Allergic rhinitis or “hayfever”

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What is allergic rhinitis?

Allergic rhinitis is a disease in which the mucous membranes of the nose are swollen and irritated. This is caused by an allergy to grass or tree pollen, house dust mites or sometimes to mould. The lay term is “hay fever”, which is widely used but incorrect: allergic rhinitis has nothing to do with hay or with fever. Approximately 10–15% of 6–7-year-olds and 20–30% of teenagers and young adults have allergic rhinitis. Symptoms can vary from very mild to very serious.

What are the symptoms of allergic rhinitis?

Classical form:

  • runny nose
  • sneezing
  • itchy nose and eyes
  • red eyes in spring or summer

These symptoms are usually accompanied by allergy to tree (spring) or grass summer) pollen, sometimes to weed pollens and fungal spores. This is particularly common in young adults.

Persistent form:

  • persistent symptoms of stuffy (and sometimes runny) nose
  • usually with cough and a general lack of energy

Allergic causes here include dust mites, pet dander and sometimes mould.

How are allergic rhinitis symptoms classified?

Symptoms are classed as “intermittent” if they occur for less than four days a week and last for fewer than four weeks. Symptoms that exist for longer than this are regarded as “persistent”.

What other problems can allergic rhinitis cause?

Effects of rhinitis


Moderate-to-severe (one or more)

Sleep problems




Unable to carry out daily

activities or exercise




Unable to perform in the

workplace or at school




Troublesome symptoms that fail to clear up





What is the relationship between allergic rhinitis and asthma?

Allergic rhinitis and asthma are very common allergic disorders and some clinicians think they are both part of a single “united airways” disease. Untreated allergic rhinitis increases the severity and symptoms of asthma. Patients with both asthma and allergic rhinitis have improved control of symptoms when both diseases are treated.

What are the external signs of allergic rhinitis?

The two main external signs are: 1. the “allergic shiners”, as can be seen on the little girl on the left, where the lower eyelids are darkened; and 2. “allergic salute”, shown below, when an individual rubs their itchy nose.

When should you seek medical advice?

Allergic rhinitis can be treated effectively, so visit your doctor if your rhinitis is troubling you, particularly if you experience persistent or moderate-to-severe symptoms and you have associated features of asthma (cough, wheeze or tight chest).

How can allergic rhinitis be treated?

  • Avoid irritants such as tobacco smoke.
  • Allergen avoidance in the home is only possible with house dust mite or pet allergy. Avoidance of house dust mites is only effective if a full package of allergen avoidance is being followed, including mattress, pillow and duvet cover treatment, and a home visit by trained experts. Applying special bed covers is not helpful on its own. Pet allergy can only be treated by removing the pet, which can be a difficult decision. It may not be possible to avoid allergens when you visit other places.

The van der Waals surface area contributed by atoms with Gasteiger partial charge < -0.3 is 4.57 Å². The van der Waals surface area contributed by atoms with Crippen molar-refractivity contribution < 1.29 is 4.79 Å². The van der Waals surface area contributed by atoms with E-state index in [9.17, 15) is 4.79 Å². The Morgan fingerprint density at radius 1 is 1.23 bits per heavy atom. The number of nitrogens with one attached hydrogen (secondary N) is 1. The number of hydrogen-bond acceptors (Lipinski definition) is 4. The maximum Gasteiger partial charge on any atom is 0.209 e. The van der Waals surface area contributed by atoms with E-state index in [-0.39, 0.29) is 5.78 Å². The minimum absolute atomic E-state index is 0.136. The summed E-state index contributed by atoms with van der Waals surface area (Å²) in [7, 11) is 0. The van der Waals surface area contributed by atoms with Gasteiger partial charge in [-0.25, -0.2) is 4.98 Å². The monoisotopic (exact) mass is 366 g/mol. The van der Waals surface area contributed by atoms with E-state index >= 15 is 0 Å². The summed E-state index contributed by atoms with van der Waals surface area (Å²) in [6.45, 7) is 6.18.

• Drug treatment:
    • Mild or intermittent symptoms: antihistamine tablets or syrup (non-sedating antihistamines are preferred because they do not cause drowsiness, e.g. loratadine or cetirizine). These relieve rhinitis symptoms (particularly sneezing and runny nose) but are less effective for blocked nose.
    • Moderate-to-severe or persistent symptoms: nasal steroid spray (e.g. budesonide, momethasone, fluticasone). Nasal steroids are more effective than antihistamines. They have to be taken regularly to prevent symptoms.
    • Montelukast tablets may be used as additional medication in troublesome cases.
    • Other drugs are ineffective (including cromoglycate).
  • If such drug treatment is ineffective seek referral to an allergist, ear, nose and throat (ENT) specialist or paediatric pulmonologist. In severe cases, allergen-specific immunotherapy (“allergy shots”) can be added. This is effective in most cases.
All of our factsheets have been reviewed by members of the European Respiratory Society (ERS) who are experts in the field. These are freely available to download in a range of European languages.

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This material was compiled with the help of ERS paediatric allergy specialist Prof. Paul Brand and kindly translated by GA²LEN partners.

Information sources
The following article was used to help compile this factsheet:
de Groot et al. Allergic rhinoconjunctivitis in children. British Medical Journal 2007; volume 335: pages 985-988.

Interesting linksEuropean Federation of Allergy and Airway Diseases Patients Association (EFA)

GA²LEN (Global Allergy and Asthma European Network)

EAACI (European Academy of Allergy and Clinical Immunology)

ECARF (European Centre for Allergy Research Foundation)


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